The seller sold its dental practice to the buyer, a dental care practice with about 200 offices located in several states, pursuant to an asset purchase agreement. The buyer purchased the practice for $2.8 million in cash. The asset purchase agreement also contained an earnout payment setting out the buyer’s promise to pay the seller a payment calculated on revenues earned by the practice in the second year following the execution of the asset purchase agreement.
Specifically, the buyer promised to pay the seller an earnout based on a sliding scale ranging from $0 if net revenues were lower than $4.8 million up to a maximum of $500,000 if revenues hit $5.3 million or more. The seller claimed that the buyer took post-closing actions that prevented the seller from receiving the $500,000 earnout payment.
At the closing, the seller stated that it was operating its dental practice in a manner that, if continued, would have resulted in a maximum earnout payment of $500,000. Then for approximately five months, the buyer continued the practice in a similar fashion. However, after that, the buyer made several changes to the purchased practice that had a substantial impact on the bottom line and reduced the purchased practice’s revenue to a point where the seller would not be entitled to any earnout payment under the formula contained in the asset purchase agreement.
Specifically, the buyer: (1) cancelled a dental services financing plan used by over half of the practice’s patients, resulting in a substantial drop in appointments and revenue; (2) cancelled an agreement with a major healthcare insurance plan resulting in a substantial drop in patients and revenue; and (3) failed to pay dentists employed by the practice as agreed in employment agreements, resulting in a loss in revenues and the departure of at least two high producing dentists.
The buyer moved to dismiss the seller’s lawsuit, arguing the seller fail to allege the buyer acted in bad faith with the requisite intent to avoid the earnout payment. The court agreed with the buyer.
The court said that the asset purchase agreement specifically provides for how the buyer shall operate the practice in regard to the earnout. The agreement gives the buyer sole discretion with regards to all matters relating to the operation of the practice, and clearly states that in operating the practice, the buyer has no obligation to operate the purchased practice to achieve or maximize any earnout payments; provided that the buyer operates the practice in good faith and not in a manner intended to avoid making an earnout payment.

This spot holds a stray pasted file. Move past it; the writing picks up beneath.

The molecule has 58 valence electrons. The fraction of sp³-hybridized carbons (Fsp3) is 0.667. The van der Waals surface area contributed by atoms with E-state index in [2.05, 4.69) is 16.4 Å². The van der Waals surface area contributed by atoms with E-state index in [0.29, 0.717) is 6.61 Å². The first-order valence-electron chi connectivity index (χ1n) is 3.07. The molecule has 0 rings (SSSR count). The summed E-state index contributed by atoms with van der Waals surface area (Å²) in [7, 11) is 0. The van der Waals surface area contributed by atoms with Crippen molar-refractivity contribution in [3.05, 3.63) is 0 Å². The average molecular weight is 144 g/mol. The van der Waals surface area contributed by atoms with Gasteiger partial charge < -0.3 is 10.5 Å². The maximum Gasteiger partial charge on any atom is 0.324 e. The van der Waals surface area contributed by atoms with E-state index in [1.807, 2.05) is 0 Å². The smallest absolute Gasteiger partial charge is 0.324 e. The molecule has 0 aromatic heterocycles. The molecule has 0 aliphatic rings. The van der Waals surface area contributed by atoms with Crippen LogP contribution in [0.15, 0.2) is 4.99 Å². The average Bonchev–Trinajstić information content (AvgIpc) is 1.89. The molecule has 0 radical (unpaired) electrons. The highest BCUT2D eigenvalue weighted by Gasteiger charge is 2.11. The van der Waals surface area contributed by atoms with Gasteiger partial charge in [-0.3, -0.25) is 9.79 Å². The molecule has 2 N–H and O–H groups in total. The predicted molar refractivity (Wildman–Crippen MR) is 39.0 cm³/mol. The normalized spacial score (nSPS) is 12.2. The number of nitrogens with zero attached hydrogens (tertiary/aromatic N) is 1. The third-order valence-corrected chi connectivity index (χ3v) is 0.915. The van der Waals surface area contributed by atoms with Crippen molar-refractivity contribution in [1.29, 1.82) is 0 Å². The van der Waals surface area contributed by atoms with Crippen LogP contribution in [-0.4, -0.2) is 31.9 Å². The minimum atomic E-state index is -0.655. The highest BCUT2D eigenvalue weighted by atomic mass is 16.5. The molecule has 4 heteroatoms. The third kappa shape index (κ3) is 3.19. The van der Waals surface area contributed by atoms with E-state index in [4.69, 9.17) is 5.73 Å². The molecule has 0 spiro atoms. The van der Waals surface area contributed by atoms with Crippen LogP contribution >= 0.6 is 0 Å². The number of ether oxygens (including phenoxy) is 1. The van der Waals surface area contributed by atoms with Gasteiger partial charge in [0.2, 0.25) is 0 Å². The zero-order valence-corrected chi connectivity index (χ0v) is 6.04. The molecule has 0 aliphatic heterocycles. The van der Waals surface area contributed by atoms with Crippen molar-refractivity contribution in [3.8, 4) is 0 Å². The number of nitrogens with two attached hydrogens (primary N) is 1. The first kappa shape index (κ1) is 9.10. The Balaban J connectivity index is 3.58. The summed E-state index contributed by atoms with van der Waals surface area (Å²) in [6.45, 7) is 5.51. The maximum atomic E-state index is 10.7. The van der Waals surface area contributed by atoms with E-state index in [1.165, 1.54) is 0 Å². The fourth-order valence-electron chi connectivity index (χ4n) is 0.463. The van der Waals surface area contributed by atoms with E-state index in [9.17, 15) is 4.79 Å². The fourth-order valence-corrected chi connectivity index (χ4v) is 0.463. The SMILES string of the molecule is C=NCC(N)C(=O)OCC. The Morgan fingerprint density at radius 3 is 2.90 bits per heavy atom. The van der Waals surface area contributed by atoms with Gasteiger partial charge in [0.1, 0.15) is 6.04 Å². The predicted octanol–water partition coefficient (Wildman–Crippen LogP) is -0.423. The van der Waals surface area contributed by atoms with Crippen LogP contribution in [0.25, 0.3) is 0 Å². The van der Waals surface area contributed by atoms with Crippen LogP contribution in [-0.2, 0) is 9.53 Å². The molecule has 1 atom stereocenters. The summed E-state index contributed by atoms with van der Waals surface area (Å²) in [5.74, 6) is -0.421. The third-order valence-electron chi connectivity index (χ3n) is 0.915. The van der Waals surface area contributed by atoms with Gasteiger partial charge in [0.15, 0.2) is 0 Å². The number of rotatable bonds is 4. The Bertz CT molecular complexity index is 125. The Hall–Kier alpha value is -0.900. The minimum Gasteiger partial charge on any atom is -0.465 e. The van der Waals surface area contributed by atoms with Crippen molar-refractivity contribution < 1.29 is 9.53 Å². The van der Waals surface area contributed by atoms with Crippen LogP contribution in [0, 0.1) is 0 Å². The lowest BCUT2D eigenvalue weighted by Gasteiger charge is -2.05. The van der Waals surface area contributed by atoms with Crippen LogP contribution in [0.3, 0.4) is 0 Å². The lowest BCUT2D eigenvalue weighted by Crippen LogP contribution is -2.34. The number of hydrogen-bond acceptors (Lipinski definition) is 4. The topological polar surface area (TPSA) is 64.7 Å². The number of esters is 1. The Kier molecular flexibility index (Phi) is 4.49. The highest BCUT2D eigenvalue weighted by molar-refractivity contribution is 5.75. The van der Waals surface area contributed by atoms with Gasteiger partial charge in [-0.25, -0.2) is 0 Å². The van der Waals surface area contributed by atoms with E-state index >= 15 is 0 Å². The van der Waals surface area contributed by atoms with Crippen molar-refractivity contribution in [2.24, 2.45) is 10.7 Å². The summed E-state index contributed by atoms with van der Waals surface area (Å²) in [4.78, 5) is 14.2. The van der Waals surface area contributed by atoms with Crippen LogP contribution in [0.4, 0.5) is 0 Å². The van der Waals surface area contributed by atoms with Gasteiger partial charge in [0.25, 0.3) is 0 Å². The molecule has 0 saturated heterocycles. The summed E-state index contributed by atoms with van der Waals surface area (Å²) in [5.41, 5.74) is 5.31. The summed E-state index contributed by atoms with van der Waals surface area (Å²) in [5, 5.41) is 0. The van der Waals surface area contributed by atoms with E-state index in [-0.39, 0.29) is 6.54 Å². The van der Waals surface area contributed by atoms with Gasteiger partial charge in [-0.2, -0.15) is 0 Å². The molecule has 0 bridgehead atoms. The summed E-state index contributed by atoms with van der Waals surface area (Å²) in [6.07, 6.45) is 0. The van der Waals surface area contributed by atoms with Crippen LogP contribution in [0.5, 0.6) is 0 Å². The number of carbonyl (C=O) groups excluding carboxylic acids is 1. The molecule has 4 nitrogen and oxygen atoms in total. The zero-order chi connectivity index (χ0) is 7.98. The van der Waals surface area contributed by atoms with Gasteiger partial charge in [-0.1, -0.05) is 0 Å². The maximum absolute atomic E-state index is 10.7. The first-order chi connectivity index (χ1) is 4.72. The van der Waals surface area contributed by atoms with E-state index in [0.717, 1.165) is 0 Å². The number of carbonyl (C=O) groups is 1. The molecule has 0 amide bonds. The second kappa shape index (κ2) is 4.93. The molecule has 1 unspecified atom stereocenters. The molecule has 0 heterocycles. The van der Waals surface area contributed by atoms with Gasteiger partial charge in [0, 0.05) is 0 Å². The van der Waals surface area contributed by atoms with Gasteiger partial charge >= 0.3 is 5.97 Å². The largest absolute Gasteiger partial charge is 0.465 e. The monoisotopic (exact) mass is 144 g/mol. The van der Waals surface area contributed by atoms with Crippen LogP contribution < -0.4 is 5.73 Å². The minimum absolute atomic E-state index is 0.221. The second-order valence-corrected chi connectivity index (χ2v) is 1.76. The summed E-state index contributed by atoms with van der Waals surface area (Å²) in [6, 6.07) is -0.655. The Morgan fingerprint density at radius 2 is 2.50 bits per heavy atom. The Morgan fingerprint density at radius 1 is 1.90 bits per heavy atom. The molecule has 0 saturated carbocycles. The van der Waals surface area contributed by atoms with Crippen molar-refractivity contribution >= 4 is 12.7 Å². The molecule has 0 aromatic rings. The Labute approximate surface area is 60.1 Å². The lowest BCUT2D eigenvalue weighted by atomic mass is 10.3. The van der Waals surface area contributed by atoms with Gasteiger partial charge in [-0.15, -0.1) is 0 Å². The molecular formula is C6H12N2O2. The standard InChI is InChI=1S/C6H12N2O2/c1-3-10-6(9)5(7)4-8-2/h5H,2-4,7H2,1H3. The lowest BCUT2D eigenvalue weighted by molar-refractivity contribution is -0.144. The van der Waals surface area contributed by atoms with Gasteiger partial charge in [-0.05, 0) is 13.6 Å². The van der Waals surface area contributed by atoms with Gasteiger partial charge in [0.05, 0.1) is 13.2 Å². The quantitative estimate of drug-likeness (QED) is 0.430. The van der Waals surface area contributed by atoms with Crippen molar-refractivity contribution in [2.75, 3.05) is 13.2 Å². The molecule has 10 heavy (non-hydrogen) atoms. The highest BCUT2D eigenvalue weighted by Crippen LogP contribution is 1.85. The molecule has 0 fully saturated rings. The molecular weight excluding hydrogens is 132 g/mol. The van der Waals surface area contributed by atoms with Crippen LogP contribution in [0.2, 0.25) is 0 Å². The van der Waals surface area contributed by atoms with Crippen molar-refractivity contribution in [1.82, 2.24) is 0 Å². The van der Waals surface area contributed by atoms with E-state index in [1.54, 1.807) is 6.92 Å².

The court said that it was dismissing the lawsuit because the seller failed to include any specific allegation that the buyer undertook the allegedly unreasonable acts with the intention of depriving the seller of an earnout payment.
However, the court gave the seller permission to amend its complaint, to make that specific allegation. Nevertheless, the court cautioned the seller that it faced an uphill battle to demonstrate that the buyer acted with the intention of denying the seller an earnout payment. The court characterized the seller’s current theory that the buyer’s pattern of conduct, after taking control of the purchased practice, drove a valuable and historically successful practice into the ground resembles unwise business decisions rather than intentional acts to drive away customers and lower net revenues to avoid triggering the earnout.
This case is referred to as Colby v. Interdent Service Corporation, Case No. 6:18-cv-781-MC, United States District Court, D. Oregon, (August 1, 2018).
Comment. Taking a portion of the purchase price from an earnout is risky; because post-closing disputes are common and recovering an earnout that the buyer claims was not earned can be difficult for the seller to prove.
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